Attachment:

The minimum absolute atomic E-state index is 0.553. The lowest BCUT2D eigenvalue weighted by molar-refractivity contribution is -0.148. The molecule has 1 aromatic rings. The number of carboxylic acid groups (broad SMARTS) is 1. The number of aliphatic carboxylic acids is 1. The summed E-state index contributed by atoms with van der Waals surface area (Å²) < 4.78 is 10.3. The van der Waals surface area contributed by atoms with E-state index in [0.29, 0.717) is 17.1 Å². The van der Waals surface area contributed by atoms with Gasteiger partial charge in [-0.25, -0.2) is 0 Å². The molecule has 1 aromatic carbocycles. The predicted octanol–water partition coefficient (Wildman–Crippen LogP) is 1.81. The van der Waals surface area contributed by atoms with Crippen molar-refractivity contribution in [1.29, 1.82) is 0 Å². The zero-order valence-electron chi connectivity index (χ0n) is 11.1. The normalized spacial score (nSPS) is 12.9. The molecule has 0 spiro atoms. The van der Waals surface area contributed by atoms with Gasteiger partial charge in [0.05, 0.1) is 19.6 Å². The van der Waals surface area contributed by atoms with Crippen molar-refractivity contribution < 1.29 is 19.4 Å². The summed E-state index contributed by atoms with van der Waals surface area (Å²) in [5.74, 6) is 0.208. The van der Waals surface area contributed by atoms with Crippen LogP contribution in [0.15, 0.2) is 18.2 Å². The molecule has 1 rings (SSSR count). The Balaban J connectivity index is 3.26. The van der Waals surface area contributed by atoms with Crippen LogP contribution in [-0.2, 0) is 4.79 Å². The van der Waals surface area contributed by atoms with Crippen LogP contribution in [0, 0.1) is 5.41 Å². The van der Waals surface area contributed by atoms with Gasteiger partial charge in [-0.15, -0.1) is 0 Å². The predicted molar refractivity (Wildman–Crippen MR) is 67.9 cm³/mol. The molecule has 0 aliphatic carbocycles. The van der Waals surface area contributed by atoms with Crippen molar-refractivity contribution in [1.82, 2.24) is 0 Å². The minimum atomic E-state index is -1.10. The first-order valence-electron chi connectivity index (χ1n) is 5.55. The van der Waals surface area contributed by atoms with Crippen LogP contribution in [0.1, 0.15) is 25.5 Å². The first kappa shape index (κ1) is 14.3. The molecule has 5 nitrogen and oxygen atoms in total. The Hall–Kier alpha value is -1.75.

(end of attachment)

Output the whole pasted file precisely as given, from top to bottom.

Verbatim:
The minimum absolute atomic E-state index is 0.553. The lowest BCUT2D eigenvalue weighted by molar-refractivity contribution is -0.148. The molecule has 1 aromatic rings. The number of carboxylic acid groups (broad SMARTS) is 1. The number of aliphatic carboxylic acids is 1. The summed E-state index contributed by atoms with van der Waals surface area (Å²) < 4.78 is 10.3. The van der Waals surface area contributed by atoms with E-state index in [0.29, 0.717) is 17.1 Å². The van der Waals surface area contributed by atoms with Gasteiger partial charge in [-0.25, -0.2) is 0 Å². The molecule has 1 aromatic carbocycles. The predicted octanol–water partition coefficient (Wildman–Crippen LogP) is 1.81. The van der Waals surface area contributed by atoms with Crippen molar-refractivity contribution in [1.29, 1.82) is 0 Å². The zero-order valence-electron chi connectivity index (χ0n) is 11.1. The normalized spacial score (nSPS) is 12.9. The molecule has 0 spiro atoms. The van der Waals surface area contributed by atoms with Gasteiger partial charge in [0.05, 0.1) is 19.6 Å². The van der Waals surface area contributed by atoms with Crippen molar-refractivity contribution < 1.29 is 19.4 Å². The summed E-state index contributed by atoms with van der Waals surface area (Å²) in [5.74, 6) is 0.208. The van der Waals surface area contributed by atoms with Crippen LogP contribution in [0.15, 0.2) is 18.2 Å². The molecule has 1 rings (SSSR count). The Balaban J connectivity index is 3.26. The van der Waals surface area contributed by atoms with Crippen LogP contribution in [-0.2, 0) is 4.79 Å². The van der Waals surface area contributed by atoms with Crippen LogP contribution in [0, 0.1) is 5.41 Å². The van der Waals surface area contributed by atoms with Gasteiger partial charge in [-0.15, -0.1) is 0 Å². The predicted molar refractivity (Wildman–Crippen MR) is 67.9 cm³/mol. The molecule has 0 aliphatic carbocycles. The van der Waals surface area contributed by atoms with Crippen molar-refractivity contribution in [1.82, 2.24) is 0 Å². The minimum atomic E-state index is -1.10. The first-order valence-electron chi connectivity index (χ1n) is 5.55. The van der Waals surface area contributed by atoms with Crippen LogP contribution in [0.1, 0.15) is 25.5 Å². The first kappa shape index (κ1) is 14.3. The molecule has 5 nitrogen and oxygen atoms in total. The Hall–Kier alpha value is -1.75.